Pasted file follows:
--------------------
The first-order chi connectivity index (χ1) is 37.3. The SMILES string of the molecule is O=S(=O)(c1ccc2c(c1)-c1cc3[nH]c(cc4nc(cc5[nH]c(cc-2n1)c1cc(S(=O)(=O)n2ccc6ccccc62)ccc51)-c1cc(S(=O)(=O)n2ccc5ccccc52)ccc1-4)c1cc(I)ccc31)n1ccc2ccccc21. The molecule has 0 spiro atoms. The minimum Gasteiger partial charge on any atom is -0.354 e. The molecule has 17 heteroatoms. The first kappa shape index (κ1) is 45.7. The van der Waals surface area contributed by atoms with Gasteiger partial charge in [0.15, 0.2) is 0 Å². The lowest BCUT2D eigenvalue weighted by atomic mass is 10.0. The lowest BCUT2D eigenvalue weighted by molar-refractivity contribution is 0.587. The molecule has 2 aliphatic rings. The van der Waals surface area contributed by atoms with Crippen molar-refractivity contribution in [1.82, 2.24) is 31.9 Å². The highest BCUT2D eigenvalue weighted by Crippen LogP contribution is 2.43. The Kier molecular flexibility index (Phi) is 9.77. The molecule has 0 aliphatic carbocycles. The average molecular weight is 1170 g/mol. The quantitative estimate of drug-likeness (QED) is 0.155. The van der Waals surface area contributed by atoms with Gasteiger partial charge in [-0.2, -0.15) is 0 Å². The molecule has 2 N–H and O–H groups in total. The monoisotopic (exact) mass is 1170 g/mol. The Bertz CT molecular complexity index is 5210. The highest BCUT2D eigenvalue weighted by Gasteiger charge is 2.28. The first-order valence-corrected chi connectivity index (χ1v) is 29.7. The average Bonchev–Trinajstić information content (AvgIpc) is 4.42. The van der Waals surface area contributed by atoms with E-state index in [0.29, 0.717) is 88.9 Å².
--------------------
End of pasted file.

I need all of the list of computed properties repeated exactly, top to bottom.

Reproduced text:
The first-order chi connectivity index (χ1) is 37.3. The SMILES string of the molecule is O=S(=O)(c1ccc2c(c1)-c1cc3[nH]c(cc4nc(cc5[nH]c(cc-2n1)c1cc(S(=O)(=O)n2ccc6ccccc62)ccc51)-c1cc(S(=O)(=O)n2ccc5ccccc52)ccc1-4)c1cc(I)ccc31)n1ccc2ccccc21. The molecule has 0 spiro atoms. The minimum Gasteiger partial charge on any atom is -0.354 e. The molecule has 17 heteroatoms. The first kappa shape index (κ1) is 45.7. The van der Waals surface area contributed by atoms with Gasteiger partial charge in [0.15, 0.2) is 0 Å². The lowest BCUT2D eigenvalue weighted by atomic mass is 10.0. The lowest BCUT2D eigenvalue weighted by molar-refractivity contribution is 0.587. The molecule has 2 aliphatic rings. The van der Waals surface area contributed by atoms with Crippen molar-refractivity contribution in [1.82, 2.24) is 31.9 Å². The highest BCUT2D eigenvalue weighted by Crippen LogP contribution is 2.43. The Kier molecular flexibility index (Phi) is 9.77. The molecule has 0 aliphatic carbocycles. The average molecular weight is 1170 g/mol. The quantitative estimate of drug-likeness (QED) is 0.155. The van der Waals surface area contributed by atoms with Gasteiger partial charge in [-0.2, -0.15) is 0 Å². The molecule has 2 N–H and O–H groups in total. The monoisotopic (exact) mass is 1170 g/mol. The Bertz CT molecular complexity index is 5210. The highest BCUT2D eigenvalue weighted by Gasteiger charge is 2.28. The first-order valence-corrected chi connectivity index (χ1v) is 29.7. The average Bonchev–Trinajstić information content (AvgIpc) is 4.42. The van der Waals surface area contributed by atoms with E-state index in [0.29, 0.717) is 88.9 Å².